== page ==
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    Why do you think knowing specifics of German law including a German legal term will be useful to an OP who probably isn't in Germany? – jwg Jul 3 '17 at 13:08
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    @jwg In other countries there are probably similar laws. – glglgl Jul 3 '17 at 15:04
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    @glglgl Yes, similar or different. – jwg Jul 3 '17 at 15:33
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    Nobody ever went to jail for reading a sheet of paper that wasn't meant for their eyes; at least not according to Fernmeldegeheimnis. – henning Jul 4 '17 at 12:49
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It is really not a workspace question, but a legal question, so you should consult a lawyer. You already are in, you can't (probably) pretend nothing has happened.

First thing, have you broken the secret of correspondence, or something similar? If this is a self-service, so the customer use your scan machine and never handle the document to your employee, probably it is (could be). If the employee scans the document, then it is not rational to expect privacy, so (once again probably) no breach of privacy was done. How it is possible to expect employer to scan document without looking on it?

Second, you know about possible crime. Most (all) legal systems require you to report at least some categories of crime you know about, otherwise you'd be classified as a complotter. Murder, treason, money falsification is almost anywhere on the list, scam might be, might be not. But in case it is, better to be safe then sorry.

You have already publicly admitted you know about potential crime. Consult someone expert on you countrie's criminal code for you own sake.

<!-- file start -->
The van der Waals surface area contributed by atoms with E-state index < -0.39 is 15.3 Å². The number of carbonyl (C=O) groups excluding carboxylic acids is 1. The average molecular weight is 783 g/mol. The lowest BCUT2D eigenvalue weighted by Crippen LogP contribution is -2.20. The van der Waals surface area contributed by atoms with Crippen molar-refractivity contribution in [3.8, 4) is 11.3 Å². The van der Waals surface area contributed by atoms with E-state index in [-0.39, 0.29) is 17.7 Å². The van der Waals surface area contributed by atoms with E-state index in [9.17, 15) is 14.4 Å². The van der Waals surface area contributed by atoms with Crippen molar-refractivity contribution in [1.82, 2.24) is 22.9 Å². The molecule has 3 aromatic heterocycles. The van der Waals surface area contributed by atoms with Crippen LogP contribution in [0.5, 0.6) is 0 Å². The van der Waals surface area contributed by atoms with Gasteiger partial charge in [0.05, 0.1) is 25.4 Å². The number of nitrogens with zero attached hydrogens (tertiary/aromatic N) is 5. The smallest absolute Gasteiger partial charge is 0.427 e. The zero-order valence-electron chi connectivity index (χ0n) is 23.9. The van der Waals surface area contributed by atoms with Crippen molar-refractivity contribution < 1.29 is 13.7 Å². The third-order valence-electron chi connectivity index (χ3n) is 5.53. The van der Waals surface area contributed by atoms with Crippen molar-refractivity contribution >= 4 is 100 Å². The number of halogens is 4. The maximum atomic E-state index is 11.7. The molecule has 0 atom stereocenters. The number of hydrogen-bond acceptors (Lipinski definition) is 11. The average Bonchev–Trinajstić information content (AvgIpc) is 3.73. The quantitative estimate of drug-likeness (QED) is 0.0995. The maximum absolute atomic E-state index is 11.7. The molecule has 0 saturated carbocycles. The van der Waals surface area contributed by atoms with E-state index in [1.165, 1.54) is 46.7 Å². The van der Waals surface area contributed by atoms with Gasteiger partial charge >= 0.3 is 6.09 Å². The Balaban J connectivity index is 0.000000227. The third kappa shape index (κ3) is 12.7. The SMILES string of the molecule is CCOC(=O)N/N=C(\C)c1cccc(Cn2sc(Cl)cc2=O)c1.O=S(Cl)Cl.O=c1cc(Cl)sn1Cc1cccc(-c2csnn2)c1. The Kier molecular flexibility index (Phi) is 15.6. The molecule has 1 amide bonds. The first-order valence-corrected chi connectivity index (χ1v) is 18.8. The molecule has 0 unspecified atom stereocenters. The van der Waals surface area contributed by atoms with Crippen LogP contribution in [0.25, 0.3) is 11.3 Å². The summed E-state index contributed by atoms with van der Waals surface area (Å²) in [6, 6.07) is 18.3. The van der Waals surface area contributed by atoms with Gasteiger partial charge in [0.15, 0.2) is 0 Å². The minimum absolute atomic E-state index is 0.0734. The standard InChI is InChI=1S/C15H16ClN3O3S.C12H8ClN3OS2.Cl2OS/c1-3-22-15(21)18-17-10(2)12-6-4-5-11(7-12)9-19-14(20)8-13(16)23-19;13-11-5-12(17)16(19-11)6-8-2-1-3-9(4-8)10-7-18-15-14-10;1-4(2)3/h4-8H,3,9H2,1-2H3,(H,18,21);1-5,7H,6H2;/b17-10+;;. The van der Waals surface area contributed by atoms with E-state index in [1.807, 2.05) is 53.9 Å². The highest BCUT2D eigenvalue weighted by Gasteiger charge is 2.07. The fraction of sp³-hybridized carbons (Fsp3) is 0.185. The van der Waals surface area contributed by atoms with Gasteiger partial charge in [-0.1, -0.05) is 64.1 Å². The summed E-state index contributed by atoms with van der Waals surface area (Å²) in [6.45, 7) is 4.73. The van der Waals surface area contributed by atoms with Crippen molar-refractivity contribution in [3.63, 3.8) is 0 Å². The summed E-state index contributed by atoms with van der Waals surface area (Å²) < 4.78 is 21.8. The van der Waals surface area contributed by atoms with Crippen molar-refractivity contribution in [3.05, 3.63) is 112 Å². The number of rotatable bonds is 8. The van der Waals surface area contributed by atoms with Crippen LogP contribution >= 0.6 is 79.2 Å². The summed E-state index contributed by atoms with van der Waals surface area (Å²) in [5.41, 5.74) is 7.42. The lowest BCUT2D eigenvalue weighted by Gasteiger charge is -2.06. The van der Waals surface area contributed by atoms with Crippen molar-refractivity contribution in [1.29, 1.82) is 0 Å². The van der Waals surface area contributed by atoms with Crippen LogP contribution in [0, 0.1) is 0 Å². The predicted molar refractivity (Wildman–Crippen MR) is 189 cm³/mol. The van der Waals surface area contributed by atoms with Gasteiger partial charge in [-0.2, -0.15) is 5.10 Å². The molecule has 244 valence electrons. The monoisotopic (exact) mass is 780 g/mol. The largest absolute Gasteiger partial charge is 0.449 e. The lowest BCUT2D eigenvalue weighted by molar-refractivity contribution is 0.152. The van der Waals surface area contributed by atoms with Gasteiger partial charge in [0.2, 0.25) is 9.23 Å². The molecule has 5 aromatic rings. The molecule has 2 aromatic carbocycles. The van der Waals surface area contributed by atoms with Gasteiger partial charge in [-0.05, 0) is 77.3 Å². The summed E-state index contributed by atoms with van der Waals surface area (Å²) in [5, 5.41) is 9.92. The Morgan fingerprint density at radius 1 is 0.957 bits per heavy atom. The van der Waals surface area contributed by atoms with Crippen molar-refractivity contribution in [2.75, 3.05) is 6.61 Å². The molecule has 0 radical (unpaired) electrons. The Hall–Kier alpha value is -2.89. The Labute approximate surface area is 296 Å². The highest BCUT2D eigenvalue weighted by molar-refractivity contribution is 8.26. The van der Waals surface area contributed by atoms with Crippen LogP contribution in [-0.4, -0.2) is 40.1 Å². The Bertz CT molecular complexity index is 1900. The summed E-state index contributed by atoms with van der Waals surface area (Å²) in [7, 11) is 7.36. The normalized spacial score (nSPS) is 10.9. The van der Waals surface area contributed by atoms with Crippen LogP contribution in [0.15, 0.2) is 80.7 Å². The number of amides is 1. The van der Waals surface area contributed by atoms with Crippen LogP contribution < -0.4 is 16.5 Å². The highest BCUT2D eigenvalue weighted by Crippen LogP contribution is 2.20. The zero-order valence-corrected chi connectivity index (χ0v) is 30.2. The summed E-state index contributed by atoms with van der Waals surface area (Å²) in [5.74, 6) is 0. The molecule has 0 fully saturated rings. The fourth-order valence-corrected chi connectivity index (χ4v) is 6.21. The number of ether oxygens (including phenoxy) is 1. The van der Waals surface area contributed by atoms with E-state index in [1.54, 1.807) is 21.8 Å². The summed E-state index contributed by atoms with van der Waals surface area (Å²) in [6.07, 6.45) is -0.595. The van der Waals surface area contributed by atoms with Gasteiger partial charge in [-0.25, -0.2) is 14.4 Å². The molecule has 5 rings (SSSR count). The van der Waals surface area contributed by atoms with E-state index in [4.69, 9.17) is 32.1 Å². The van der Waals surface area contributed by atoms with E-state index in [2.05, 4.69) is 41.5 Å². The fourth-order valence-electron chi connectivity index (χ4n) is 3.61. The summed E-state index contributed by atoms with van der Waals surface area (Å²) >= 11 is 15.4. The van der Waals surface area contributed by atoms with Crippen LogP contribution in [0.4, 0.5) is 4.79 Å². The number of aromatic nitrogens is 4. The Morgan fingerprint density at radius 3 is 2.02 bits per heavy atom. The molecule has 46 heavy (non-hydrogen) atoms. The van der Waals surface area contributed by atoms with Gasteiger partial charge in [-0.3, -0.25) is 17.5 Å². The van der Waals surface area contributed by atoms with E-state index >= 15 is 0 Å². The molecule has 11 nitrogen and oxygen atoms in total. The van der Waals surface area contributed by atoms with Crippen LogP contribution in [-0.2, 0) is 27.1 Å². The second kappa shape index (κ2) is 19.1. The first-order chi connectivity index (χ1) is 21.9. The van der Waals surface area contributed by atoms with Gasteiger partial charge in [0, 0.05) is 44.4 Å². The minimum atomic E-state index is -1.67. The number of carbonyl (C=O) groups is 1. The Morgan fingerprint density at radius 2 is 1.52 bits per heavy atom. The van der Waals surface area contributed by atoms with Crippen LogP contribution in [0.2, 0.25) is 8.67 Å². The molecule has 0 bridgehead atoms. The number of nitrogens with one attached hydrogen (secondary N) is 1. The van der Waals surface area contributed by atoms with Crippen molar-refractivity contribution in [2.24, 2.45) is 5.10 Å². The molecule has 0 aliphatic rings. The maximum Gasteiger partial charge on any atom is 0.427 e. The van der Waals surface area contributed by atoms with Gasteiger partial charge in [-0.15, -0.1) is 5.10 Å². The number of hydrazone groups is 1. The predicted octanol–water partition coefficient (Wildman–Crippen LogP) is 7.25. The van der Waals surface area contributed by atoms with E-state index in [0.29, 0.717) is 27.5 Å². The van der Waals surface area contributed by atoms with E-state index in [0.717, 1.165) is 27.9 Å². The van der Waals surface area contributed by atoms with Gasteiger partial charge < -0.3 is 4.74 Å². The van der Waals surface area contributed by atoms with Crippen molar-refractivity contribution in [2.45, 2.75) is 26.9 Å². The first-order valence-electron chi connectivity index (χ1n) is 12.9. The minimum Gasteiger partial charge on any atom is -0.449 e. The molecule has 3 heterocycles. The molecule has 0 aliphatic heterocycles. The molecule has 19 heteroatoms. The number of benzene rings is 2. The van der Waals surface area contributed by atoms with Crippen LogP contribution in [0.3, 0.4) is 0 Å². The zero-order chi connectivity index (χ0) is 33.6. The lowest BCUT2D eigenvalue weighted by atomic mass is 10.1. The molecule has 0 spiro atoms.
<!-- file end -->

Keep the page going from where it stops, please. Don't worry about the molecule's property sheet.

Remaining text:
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    Some of clients scan themselves, some ask for help. In this case, scanning was always performed by employee, that is the reason why it got our attention – Markus Jul 3 '17 at 12:32
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    Most businesses will have a lawyer on retainer just for this kind of situation. In many jurisdictions, a lawyer can report something like this and keep you behind the shield of client privilege. They will know how to craft the report so it is properly received. – pojo-guy Jul 3 '17 at 13:48
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    @markus, you are making way too much of this. It seems to me you ACCIDENTALLY saw this illegal transaction. Of course in performing the technical act of scanning documents you look at them extensively, and you (obviously) saw the illegal activity. Why oh why don't you report it to your superiors in those terms? I think above you may have used a sentence like you "accidentally looked at it", I think you are just confused, and misspoke after all English is not your first language even. It is quite clear that you (of course, obviously!) see the documents while processing. – Fattie Jul 3 '17 at 14:09
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    @Fattie thanks for your answer. My question was: "Should we tell her that she's being scammed?" I think it is logical question in my situation. Because, as I said, I don't have rights to discuss what clients scan. I was not expecting this discussion to grow so big. – Markus Jul 3 '17 at 14:21
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    @Markus Fattie understands exactly what actually happened. The suggestion is when/if this is discussed you should be very careful in the phrasing of the explanation of how you came to see the contents of the document so as to not incriminate yourself. – Mr.Mindor Jul 3 '17 at 19:00
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Call an anonymous police tips line.

I don't know where you are, but in my country there is a completely anonymous phone number (free) which you can ring to report criminal matters or tips.

I would suggest (strongly) that you check if that's possible where you are and ring them if you can.